Birmingham floats £500 Workplace Parking Levy: https://airqualitynews.com/2019/10/10/birmingham-floats-500-workplace-parking-levy/ “o help tackle air pollution, businesses in Birmingham could be charged £500 to offer parking spaces to their staff, under plans being considered by the city council. A report on the plans for a Workplace Parking Levy (WPL) will go before the cabinet on Tuesday (October 15) and it is hoped the measure would encourage those working in the centre of the city to shift to ‘sustainable and active’ transport alternatives.”

I attended the Healthy City Design International conference earlier this week. Below are links to reports & toolkits from a session on active travel. Two of these are from the USA, but do have relevance to the UK context.

Air quality & pollution

One in four of London’s green spaces breaches air quality safety limits: https://www.imperial.ac.uk/news/193331/one-four-londons-green-spaces-breaches/ “They found that 24% of play spaces and 27% of public parks had NO2 limits exceeding safety standards, with 67% of private parks failing to keep within safe levels. The closest play space for 250,000 children under the age of 16 (14% of the city’s children) had NO2 concentration averages exceeding European Union limits, with the majority of children affected living in the most deprived areas of the city.”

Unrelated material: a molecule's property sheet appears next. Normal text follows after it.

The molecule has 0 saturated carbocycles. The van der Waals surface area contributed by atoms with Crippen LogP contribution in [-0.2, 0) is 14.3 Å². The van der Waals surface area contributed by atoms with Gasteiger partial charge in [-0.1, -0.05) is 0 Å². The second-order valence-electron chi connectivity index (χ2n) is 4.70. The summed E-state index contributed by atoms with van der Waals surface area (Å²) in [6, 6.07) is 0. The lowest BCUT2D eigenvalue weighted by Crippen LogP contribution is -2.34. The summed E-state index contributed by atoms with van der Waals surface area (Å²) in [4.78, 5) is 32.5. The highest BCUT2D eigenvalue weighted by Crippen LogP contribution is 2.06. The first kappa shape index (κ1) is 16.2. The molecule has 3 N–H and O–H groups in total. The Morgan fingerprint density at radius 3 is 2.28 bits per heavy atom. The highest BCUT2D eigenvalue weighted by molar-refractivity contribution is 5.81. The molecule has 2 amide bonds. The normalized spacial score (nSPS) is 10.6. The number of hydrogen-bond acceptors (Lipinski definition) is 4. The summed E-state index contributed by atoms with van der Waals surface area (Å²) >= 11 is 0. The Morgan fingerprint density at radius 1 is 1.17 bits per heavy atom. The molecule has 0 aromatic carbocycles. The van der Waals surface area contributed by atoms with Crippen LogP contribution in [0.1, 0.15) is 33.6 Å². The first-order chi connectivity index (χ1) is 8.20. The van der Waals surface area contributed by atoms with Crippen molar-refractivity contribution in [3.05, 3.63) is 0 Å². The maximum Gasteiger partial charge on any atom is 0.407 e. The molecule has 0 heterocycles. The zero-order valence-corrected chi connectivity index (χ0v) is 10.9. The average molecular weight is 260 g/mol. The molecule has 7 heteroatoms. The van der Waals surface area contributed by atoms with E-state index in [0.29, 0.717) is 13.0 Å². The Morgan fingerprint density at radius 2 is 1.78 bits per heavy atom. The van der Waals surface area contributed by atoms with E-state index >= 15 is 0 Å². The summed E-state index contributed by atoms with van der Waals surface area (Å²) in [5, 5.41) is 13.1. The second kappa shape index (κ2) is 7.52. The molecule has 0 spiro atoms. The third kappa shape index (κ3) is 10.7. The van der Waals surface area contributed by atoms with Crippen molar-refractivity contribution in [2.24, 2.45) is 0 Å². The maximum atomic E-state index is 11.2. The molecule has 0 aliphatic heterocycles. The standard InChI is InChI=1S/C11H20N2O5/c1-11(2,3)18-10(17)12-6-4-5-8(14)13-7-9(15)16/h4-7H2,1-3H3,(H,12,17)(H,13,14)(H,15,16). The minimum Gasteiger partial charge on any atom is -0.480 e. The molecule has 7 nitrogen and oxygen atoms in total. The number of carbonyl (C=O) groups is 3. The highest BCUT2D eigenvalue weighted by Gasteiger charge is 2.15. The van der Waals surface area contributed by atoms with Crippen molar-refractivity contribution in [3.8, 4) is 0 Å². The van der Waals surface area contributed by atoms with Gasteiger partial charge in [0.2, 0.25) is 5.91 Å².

Exposure to air pollution increases violent crime, study suggests: https://airqualitynews.com/2019/10/03/exposure-to-air-pollution-increases-violent-crime-study-suggests/ “The study, which was published in the Journal of Environmental Economics and Management, cross analysed daily criminal activity data in the U.S with the daily county-level air pollution from 2006-2013 and found that a 10 microgram-per-cubic meter increase in same-day exposure to fine particulate matter (PM2.5) is associated with a 1.4% increase in violent crimes. They also found that an increase of 0.01 parts-per-million in same-day exposure to ozone is associated with a 0.97% increase in violent crime or a 1.15% increase in assault.”